While selling tickets and boasting an exciting roster is great for revenue and fan interest. On the field it is another story. Winning in the NFL is about substance over style. Name the last Hall of Fame (or future HOF) running back to win a Super Bowl. Aside from Marshall Faulk and Emmitt Smith with the Cowboys, a star running back is not needed to win. What are the ’85 Bears known for? One of the greatest defenses ever first, Walter Payton second. Payton played for some terrible Bears teams for years before Mike Ditka and Buddy Ryan built the defense.

A dynamic running game is a nice luxury, but a strong defense is a requirement for a playoff team. Mario Williams fills the larger need for the Texans. Domanick Davis is a 1,000 yard rusher, and the Texans defense needs a playmaker on defense. Williams has the chance to get 10-15 sacks a year for the next 8-10 years. Bush may be the better pure football player, but Williams is a better pick, and has a pretty good chance of being a Pro Bowler himself. It's not like the Texans passed on Bush in favor of Mathias Kiwanuka or Deuce Latui.

Every team that fancies itself a Super Bowl contender has an elite pass rusher. Great teams usually have two defensive playmakers. Since 1995, every Super Bowl Champion, except the 2001 Patriots, has had at least two defensive Pro Bowlers.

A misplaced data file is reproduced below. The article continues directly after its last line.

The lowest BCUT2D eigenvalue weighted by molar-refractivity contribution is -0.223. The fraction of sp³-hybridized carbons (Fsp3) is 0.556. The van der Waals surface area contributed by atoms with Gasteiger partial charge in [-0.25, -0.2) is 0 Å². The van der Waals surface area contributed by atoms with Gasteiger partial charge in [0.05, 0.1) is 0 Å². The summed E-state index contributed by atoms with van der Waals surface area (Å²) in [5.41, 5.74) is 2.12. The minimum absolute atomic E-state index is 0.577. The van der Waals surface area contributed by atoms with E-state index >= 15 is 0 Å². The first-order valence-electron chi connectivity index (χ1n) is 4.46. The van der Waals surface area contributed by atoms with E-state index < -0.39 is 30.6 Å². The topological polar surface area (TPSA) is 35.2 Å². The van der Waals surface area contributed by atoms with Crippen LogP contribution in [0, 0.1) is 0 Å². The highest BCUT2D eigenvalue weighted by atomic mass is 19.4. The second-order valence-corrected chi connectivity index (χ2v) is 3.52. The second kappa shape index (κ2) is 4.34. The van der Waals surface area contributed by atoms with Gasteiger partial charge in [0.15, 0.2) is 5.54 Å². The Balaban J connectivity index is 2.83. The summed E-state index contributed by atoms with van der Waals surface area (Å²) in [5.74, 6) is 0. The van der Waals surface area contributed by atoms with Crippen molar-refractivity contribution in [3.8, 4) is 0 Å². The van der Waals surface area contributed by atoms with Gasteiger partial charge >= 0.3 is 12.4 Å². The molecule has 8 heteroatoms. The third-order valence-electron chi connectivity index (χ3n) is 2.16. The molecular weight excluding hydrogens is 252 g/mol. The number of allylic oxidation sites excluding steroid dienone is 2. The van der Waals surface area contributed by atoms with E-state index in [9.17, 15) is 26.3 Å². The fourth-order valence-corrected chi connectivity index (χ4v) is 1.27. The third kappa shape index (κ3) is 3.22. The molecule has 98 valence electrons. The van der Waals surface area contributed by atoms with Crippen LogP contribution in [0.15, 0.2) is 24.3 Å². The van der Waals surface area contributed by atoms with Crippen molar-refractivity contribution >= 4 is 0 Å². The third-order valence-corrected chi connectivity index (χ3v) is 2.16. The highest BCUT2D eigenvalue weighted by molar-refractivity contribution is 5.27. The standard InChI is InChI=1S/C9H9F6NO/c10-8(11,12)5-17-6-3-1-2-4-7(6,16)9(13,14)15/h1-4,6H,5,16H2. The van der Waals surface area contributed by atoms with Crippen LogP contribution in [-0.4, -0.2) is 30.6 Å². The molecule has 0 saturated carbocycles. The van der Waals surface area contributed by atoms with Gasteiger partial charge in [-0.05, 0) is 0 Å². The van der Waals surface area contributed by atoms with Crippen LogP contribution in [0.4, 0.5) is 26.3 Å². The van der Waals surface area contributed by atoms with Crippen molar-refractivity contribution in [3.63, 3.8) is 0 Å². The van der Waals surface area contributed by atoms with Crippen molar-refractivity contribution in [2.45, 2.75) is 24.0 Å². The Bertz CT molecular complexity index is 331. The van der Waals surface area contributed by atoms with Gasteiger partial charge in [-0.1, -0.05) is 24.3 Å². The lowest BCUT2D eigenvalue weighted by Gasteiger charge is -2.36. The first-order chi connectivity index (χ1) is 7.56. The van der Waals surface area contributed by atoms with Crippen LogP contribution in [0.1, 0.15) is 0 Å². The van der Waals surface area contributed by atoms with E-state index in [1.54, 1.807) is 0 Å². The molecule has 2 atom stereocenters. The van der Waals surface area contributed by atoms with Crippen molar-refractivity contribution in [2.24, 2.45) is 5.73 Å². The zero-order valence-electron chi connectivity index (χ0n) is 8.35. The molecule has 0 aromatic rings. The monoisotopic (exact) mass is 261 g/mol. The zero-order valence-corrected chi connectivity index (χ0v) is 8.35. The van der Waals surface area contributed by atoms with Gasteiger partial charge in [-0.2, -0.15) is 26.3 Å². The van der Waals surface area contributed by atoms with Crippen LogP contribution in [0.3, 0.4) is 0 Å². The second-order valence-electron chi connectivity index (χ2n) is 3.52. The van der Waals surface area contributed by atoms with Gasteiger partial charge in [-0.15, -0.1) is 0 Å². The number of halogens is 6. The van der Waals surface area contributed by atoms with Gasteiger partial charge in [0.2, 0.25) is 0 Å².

Houston is also taking heat for apparently taking the cheaper alternative. This seems wise to me. Sean Alexander, the reigning MVP couldn’t get $9million, so why would Houston be smart to pay a rookie with 15-carry potential that much? The Texans deserve credit for not blindly overpaying Bush, seeing the larger picture and ignoring popular opinion.

Other Thoughts:
-A plea to all the draft “experts”: Enough with draft day report cards. The cards are based on what teams agreed with the mock drafts, usually ignoring teams that traditionally draft well or not. Further, a draft can’t fully be evaluated for two to three years anyway. Example: Many people gave the Jaguars high marks last year for drafting TE/WR Matt Jones. This year they draft another TE Marcedes Lewis. The Jags get high marks again for finally filling the tight end spot. Huh? Remember 2003 when the Vikings missed their pick and fell to 9? They got poor marks for missing their pick. Of course, they still got it right by taking Kevin Williams

-If Reggie Bush is the greatest running back since Barry Sanders, why didn’t any teams want to trade up to number 2? The same reason last year no teams traded for Shaun Alexander or Edgerrin James. Running backs take a pounding, are replaceable, and are rarely worth high dollars or draft picks.

-The Cardinals got instant praise for picking Matt Leinart. Basically they are getting credit for picking a player the media thinks is a good pick. Dennis Green’s offense is a vertical passing game. Not a very good fit for a weak-armed quarterback.

-One more thing about Leinart. It is not fair to compare him to Tom Brady. Brady is an anomaly; no one predicted anything from him. Leinart won in college because he was a very good quarterback surrounded by ridiculous talent. That doesn’t always translate to the pros. Otherwise Jay Barker, Casey Weldon and Tommy Frazier would be starters in the NFL.